We meet again, Mr Bentham, and you're being transcribed.
One of the perks of working at the British Library, I am quickly discovering, is getting to attend the C21st Curatorship seminars intended to keep staff informed of the latest developments and innovations in archives, librarianship, bibliography and museology. So far, I have come out of each talk inspired and enriched by the new information and efforts of both speakers and organisers. Last Thursday, I was excited to hear Tim Causer talk about an old friend from UCL, Jeremy Bentham, whom I havenâ€™t seen in quite a while and whose unpublished work is currently at the centre of the Transcribe Bentham project.
With funding from the Mellon Foundation, a large part of UCL's vast collection (60,000 manuscript folios) of Jeremyâ€™s unpublished work has already been digitised, and there are now plans to digitise the British Library's Bentham collection of 12,500 manuscript folios. The digitised manuscripts are made available for crowdsourcing via a transcription tool which calls upon volunteers â€“ students, researchers, general public, anyone can register and contribute â€“ to create a profile, pick an item, and start making sense of the thick handwriting and annotations, as well as the transcription tool itself. After the necessary quality checks, the submitted transcripts and corresponding manuscript images are made available online on UCL Library's Digital Collections to widen access and ensure long-term preservation of the originals.
One of the most interesting elements presented was the way voluntary transcribers operate and interact. From casual users curious about the tool, to assiduous and much appreciated â€˜super transcribersâ€™ doing the bulk of the work, visitors of the site enjoy a community like environment, with a blog, a forum to discuss any issues, and a scoring system - to introduce a healthy level of competitiveness among transcribers.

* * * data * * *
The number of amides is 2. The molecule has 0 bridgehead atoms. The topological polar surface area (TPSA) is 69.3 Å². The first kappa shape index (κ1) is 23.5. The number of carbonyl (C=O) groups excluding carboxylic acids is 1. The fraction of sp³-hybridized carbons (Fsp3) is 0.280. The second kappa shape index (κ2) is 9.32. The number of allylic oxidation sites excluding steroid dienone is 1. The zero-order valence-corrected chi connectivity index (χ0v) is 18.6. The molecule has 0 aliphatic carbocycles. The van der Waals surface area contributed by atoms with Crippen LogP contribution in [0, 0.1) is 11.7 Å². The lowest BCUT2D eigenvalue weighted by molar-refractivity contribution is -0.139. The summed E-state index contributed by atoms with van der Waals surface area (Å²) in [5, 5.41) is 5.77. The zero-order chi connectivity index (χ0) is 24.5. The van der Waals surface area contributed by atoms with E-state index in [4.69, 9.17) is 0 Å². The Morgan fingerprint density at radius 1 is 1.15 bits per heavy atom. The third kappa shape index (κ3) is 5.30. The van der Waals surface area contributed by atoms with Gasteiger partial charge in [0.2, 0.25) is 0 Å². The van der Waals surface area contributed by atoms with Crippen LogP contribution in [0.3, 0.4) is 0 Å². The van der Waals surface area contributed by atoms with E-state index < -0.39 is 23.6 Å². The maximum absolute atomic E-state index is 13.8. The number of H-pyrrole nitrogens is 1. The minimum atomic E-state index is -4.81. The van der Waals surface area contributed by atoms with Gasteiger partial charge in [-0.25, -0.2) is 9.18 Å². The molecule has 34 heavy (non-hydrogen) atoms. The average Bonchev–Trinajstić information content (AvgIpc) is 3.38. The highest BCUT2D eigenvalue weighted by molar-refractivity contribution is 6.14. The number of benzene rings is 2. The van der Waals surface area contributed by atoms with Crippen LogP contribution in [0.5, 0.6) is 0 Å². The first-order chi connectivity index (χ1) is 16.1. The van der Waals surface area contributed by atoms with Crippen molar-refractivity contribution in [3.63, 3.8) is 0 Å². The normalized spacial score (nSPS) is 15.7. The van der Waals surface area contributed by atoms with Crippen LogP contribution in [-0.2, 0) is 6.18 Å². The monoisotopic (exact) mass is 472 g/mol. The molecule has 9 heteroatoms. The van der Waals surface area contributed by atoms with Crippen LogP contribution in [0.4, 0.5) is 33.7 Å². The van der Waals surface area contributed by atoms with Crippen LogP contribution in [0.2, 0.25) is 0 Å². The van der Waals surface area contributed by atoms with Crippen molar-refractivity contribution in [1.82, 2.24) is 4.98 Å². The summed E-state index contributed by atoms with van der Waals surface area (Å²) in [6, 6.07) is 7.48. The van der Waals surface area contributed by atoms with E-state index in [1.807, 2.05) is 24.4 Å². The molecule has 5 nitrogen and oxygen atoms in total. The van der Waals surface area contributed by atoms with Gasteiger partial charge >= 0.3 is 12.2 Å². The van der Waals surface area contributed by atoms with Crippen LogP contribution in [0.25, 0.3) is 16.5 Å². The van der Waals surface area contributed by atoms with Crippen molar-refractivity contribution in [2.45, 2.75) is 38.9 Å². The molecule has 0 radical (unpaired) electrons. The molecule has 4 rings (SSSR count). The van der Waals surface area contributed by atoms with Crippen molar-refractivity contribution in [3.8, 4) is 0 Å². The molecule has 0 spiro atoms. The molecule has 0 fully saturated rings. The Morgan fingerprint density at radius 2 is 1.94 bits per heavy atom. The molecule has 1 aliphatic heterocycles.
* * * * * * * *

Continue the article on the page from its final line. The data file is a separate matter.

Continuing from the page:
Transcribe Bentham is a terribly ambitious project that relies on users to give some of their time to research, and it represents one of the many positive, cooperative aspects of the Web. Unsurprisingly, in September 2011 Transcribe Bentham was honoured with an Award of Distinction in the Digital Communities category of the Prix Ars Electronica; the world's foremost digital arts competition. And as a spin-off from Transcribe Bentham, UCL are now also involved in an EC-funded project called tranScriptorium developing handwritten text-recognition software, which would work much like OCR for printed text.
No wonder he looks so pleased with himself on the lanterns UCL is sending to its alumni in the post! To get involved with the project and put an even brighter smile on Jeremy's waxen face, follow the project on Twitter @TranscriBentham, and have a look at these helpful guidelines on how to start transcribing.